$T{h}_{\omega }⊢{\mathrm{Pr}}_{T{h}_{\omega }}\left({\left[{\Phi }_{\omega }\right]}^{c}\right)\text{iff}T{h}_{\omega }⊢{\Phi }_{\omega }.$ (3.9)

(ii) Assume that: Th has model ${M}_{SM}^{Th}$ . Then for any $T{h}_{SM}$ -sentence ${\Phi }_{SM}$

$T{h}_{SM}⊢\mathrm{Pr}T{h}_{SM}\left({\left[{\Phi }_{SM}\right]}^{c}\right)\text{iff}T{h}_{SM}⊢{\Phi }_{SM}.$ (3.10)

Proof. (i) The one direction is obvious. For the other, assume that

$T{h}_{\omega }⊢{\mathrm{Pr}}_{T{h}_{\omega }}\left({\left[{\Phi }_{\omega }\right]}^{c}\right),T{h}_{\omega }⊬{\Phi }_{\omega }$ , (3.11)

and $T{h}_{\omega }⊢¬{\Phi }_{\omega }$ . Then

$T{h}_{\omega }⊢{\mathrm{Pr}}_{T{h}_{\omega }}\left({\left[¬{\Phi }_{\omega }\right]}^{c}\right)$ . (3.12)

Note that $\mathrm{Con}\left(T{h}_{\text{ω}}\right)$ holds since $\exists {M}_{\omega }^{Th}$ . Let ${\mathrm{Con}}_{T{h}_{\text{ω}}}$ be the formula

$\begin{array}{l}{\mathrm{Con}}_{T{h}_{\omega }}↔\forall {t}_{1}\forall {t}_{2}\forall {t}_{3}\left({t}_{3}={\left[{\Phi }_{\omega }\right]}^{c}\right)\\ ¬\left[{\mathrm{Prov}}_{T{h}_{\omega }}\left({t}_{1},{\left[{\Phi }_{\omega }\right]}^{c}\right)\wedge {\mathrm{Prov}}_{T{h}_{\omega }}\left({t}_{2},\mathrm{neg}\left({\left[{\Phi }_{\omega }\right]}^{c}\right)\right)\right]\\ ↔¬\exists {t}_{1}¬\exists {t}_{2}¬\exists {t}_{3}\left({t}_{3}={\left[{\Phi }_{\omega }\right]}^{c}\right)\\ ×\left[{\mathrm{Prov}}_{T{h}_{\omega }}\left({t}_{1},{\left[{\Phi }_{\omega }\right]}^{c}\right)\wedge {\mathrm{Prov}}_{T{h}_{\omega }}\left({t}_{2},\mathrm{neg}\left({\left[{\Phi }_{\omega }\right]}^{c}\right)\right)\right].\end{array}$ (3.13)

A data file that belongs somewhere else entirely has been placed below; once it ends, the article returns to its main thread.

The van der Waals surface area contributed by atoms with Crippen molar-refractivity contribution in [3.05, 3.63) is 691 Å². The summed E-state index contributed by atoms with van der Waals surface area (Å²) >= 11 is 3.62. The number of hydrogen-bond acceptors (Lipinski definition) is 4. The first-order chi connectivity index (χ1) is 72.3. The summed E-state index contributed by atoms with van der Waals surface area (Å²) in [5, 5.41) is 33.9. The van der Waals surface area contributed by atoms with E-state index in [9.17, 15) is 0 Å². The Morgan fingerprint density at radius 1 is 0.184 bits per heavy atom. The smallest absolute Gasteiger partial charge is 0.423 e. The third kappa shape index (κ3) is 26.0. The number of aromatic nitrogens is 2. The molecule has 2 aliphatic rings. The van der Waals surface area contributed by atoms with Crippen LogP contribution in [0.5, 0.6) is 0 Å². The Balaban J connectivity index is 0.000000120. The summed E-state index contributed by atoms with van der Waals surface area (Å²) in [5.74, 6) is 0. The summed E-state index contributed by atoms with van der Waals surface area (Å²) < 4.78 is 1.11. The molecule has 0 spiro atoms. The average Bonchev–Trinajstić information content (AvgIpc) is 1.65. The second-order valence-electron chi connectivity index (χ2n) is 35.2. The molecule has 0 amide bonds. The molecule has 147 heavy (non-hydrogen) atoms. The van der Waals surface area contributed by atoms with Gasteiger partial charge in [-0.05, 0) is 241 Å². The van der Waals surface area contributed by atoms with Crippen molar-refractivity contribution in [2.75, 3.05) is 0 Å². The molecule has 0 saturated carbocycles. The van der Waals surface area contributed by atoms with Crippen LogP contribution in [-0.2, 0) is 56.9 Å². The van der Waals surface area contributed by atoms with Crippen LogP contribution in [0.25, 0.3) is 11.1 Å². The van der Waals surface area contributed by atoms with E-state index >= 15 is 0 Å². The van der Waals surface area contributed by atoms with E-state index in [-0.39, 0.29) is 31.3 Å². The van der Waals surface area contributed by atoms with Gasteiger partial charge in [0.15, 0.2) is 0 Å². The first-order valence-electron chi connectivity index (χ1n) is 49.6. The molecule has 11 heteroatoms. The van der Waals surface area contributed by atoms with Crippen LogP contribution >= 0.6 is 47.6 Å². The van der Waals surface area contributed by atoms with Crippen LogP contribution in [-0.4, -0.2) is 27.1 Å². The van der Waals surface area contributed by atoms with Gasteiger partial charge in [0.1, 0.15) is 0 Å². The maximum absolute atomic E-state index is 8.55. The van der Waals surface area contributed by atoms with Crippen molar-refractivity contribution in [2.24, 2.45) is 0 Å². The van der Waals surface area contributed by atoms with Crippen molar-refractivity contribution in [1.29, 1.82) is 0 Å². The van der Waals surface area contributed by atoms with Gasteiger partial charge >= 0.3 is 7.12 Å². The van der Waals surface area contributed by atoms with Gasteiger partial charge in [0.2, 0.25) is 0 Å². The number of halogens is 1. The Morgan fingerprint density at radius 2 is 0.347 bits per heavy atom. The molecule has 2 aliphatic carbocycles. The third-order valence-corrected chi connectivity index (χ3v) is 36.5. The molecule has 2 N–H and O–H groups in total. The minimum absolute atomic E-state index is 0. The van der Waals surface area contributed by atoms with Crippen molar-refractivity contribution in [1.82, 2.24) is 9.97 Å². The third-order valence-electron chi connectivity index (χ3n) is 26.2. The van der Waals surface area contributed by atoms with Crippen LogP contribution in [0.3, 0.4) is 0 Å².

where ${t}_{1},{t}_{2},{t}_{3}$ is a closed term. Note that for any $\omega$ -model ${M}_{\omega }^{Th}$ by the canonical observation one obtains the equivalence $\mathrm{Con}\left(T{h}_{\omega }\right)↔{\mathrm{Con}}_{T{h}_{\omega }}$ (see ). But the Formulae (3.11)-(3.12) contradicts the Formula (3.13). Therefore

$T{h}_{\omega }⊬{\Phi }_{\omega },⊬{\mathrm{Pr}}_{T{h}_{\omega }}\left({\left[¬{\Phi }_{\omega }\right]}^{c}\right)\text{and}T{h}_{\omega }⊬¬{\Phi }_{\omega }.$

Then theory $T{{h}^{\prime }}_{\omega }=T{h}_{\omega }+¬{\Phi }_{\omega }$ is consistent and from the above observation one obtains that:

$\mathrm{Con}\left(T{{h}^{\prime }}_{\omega }\right)↔{\mathrm{Con}}_{T{{h}^{\prime }}_{\omega }}$ , where

$\begin{array}{l}{\mathrm{Con}}_{T{{h}^{\prime }}_{\omega }}↔¬\exists {t}_{1}¬\exists {t}_{2}¬\exists {t}_{3}\left({t}_{3}={\left[{\Phi }_{\omega }\right]}^{c}\right)\\ ×\left[{\mathrm{Prov}}_{T{{h}^{\prime }}_{\omega }}\left({t}_{1},{\left[{\Phi }_{\omega }\right]}^{c}\right)\wedge {\mathrm{Prov}}_{T{{h}^{\prime }}_{\omega }}\left({t}_{2},\mathrm{neg}\left({\left[{\Phi }_{\omega }\right]}^{c}\right)\right)\right].\end{array}$ (3.14)

On the other hand one obtains

$T{{h}^{\prime }}_{\omega }⊢{\mathrm{Pr}}_{T{{h}^{\prime }}_{\omega }}\left({\left[{\Phi }_{\omega }\right]}^{c}\right),T{{h}^{\prime }}_{\omega }⊢{\mathrm{Pr}}_{T{{h}^{\prime }}_{\omega }}\left({\left[¬{\Phi }_{\omega }\right]}^{c}\right)$ . (3.15)